See Inside the Private Art Collection of Philip Johnson and David Whitney at the Glass House

“It struck me that we were long overdue to show some of these small, beautiful, personal works that were gifts,” says Chief Curator Hillary Lewis, about the current exhibition Personal Effect: Works from the Collections of Philip Johnson and David Whitney installed in the Painting Gallery at The Glass House.

Lewis had the amazing good fortune to work with the esteemed architect Philip Johnson from 1992 until his death – at age 98 in 2005. Trained as an architectural historian and urban planner, she was instrumental in co-authoring two books including Philip Johnson: The Architect in his Own Words (1994) and The Architecture of Philip Johnson (2002) and was enlisted to help oversee the inaugural opening of the Glass House as an historic property in 2007, by then Executive Director Christy MacLear. “I was the inside academic,” Lewis says, adding “really the institutional memory because I had familiarity with how Philip and David (Whitney) liked to do things.”

The exhibition Personal Effect: Works from the Collection of Philip Johnson and David Whitney is installed in a grass-covered subterranean gallery space that Johnson designed in 1965. Artworks purchased by the couple include (L-R) Frank Stella’s Tetuan II, Fluorescent alkyd on canvas, (1964) and Averroes, aluminum paint on canvas (1960); Robert Rauschenberg’s Recital (Spread), mixed media on canvas with objects (1980); and David Salle’s Miner, acrylic, oil, wooden and metal tables and fabric on canvas diptych (1985).

From 1945 until 1995, Johnson imagined the bucolic property, which now spans 14 unique structures including the iconic 1,728-square-foot glass-and-steel modernist house. Located in New Canaan, Connecticut, the 47-acre estate was donated to the National Trust for Historic Preservation by Johnson in 1986 and today remains a living testament to his inexhaustible career. Since its official opening to the public in 2007, the Glass House has created programming including lectures, performances, and exhibitions that reflect Johnson’s particular taste and oeuvre.

Artist, friend, and provocateur Andy Warhol used his signature silkscreen technique when creating this gridded portrait of Philip Johnson, 1972 on linen, in nine parts.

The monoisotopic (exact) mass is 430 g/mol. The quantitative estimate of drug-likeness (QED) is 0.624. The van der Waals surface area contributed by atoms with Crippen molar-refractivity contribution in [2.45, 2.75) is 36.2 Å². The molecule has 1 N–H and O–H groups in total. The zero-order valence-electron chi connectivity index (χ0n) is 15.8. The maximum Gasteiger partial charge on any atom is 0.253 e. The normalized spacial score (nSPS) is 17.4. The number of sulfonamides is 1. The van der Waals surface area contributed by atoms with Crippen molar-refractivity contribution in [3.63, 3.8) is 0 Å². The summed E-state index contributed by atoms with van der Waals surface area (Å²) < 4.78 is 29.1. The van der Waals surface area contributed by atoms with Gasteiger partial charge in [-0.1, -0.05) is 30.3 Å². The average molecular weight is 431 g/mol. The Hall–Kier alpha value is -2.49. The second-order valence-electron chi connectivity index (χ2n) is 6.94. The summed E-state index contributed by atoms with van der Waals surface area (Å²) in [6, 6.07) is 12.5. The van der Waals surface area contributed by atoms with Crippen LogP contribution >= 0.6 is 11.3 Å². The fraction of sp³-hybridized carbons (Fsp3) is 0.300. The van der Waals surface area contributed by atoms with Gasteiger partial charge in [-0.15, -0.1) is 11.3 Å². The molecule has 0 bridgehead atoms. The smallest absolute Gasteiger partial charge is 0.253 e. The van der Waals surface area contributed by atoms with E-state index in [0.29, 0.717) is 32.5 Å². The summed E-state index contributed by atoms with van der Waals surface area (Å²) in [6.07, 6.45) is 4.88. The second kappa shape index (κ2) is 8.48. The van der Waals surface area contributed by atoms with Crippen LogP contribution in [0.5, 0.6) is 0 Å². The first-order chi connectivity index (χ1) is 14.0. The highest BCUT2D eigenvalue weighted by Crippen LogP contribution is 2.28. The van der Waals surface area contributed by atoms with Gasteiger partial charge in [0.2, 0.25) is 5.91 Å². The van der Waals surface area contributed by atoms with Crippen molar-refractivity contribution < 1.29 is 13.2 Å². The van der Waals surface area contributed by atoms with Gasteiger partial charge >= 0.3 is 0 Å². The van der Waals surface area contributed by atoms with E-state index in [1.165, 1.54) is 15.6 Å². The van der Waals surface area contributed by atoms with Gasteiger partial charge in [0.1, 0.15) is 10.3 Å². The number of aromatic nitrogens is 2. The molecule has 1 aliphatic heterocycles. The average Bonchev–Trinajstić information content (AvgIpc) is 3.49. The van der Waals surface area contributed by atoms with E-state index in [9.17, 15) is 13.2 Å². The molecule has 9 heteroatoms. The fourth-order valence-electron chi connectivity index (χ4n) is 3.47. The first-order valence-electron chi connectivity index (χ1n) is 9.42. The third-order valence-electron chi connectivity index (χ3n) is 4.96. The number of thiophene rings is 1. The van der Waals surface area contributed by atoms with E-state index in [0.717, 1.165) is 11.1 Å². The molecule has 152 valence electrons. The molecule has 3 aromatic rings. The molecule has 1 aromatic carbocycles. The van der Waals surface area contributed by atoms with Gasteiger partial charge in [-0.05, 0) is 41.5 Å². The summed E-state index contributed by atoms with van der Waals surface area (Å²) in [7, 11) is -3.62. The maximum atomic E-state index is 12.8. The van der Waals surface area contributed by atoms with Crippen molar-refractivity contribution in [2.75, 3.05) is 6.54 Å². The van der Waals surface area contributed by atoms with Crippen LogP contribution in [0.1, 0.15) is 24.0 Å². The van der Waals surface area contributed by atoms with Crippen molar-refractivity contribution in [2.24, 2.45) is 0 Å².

This year’s installation, on view through August 13, highlights works from artists who were friends like Robert Rauschenberg and Jasper Johns, as well as art that was significant to the pair. A small drawing, Eight Buildings for Philip (1986) by Michael Graves is inscribed to Johnson on the occasion of his 80th birthday, while artist and long-time friend Frank Stella gifted multiple works to the couple, including Shards (1981-82), a foam core three-dimensional panel sculpture. Johnson first encountered Stella’s work at Leo Castelli Gallery in 1960 and with Whitney, whom he met around that time, amassed numerous art works including Averroes, aluminum paint on canvas, purchased in 1961.

Philip Johnson and David Whitney at a Willem de Kooning exhibition, at the Whitney Museum of American Art in 1983. David Whitney curated the show.

Whitney introduced Johnson to talent in the New York art world including Andy Warhol who became a close friend and produced several portraits including a pencil on paper drawing (1977) that was a gift as well as a silk screen printed on linen, in nine parts (1972), in a down-to-earth palette of brown, bronze, and teal blue hues. Other notable offerings include a watercolor from painter David Salle and also Michael Heizer’s Dragged Mass (1983), which hung in Johnson’s New York office, both artists who Whitney also held in high regard.

“The show came out of the fact that there were works that had not been seen by the public before,” says Lewis about the selection, adding, “a lot of what we have here is what was left of the collection.” Since 1930, Johnson donated 2200 works to The Museum of Modern Art, and is considered the second largest donor to that institution. “He was proud of that,” says Lewis about Johnson’s art patron role.

While the men shared an insatiable quest for art, they also treasured solitude and time to themselves. Lucky for us we get to experience their vast legacy and gain access into their private domain.

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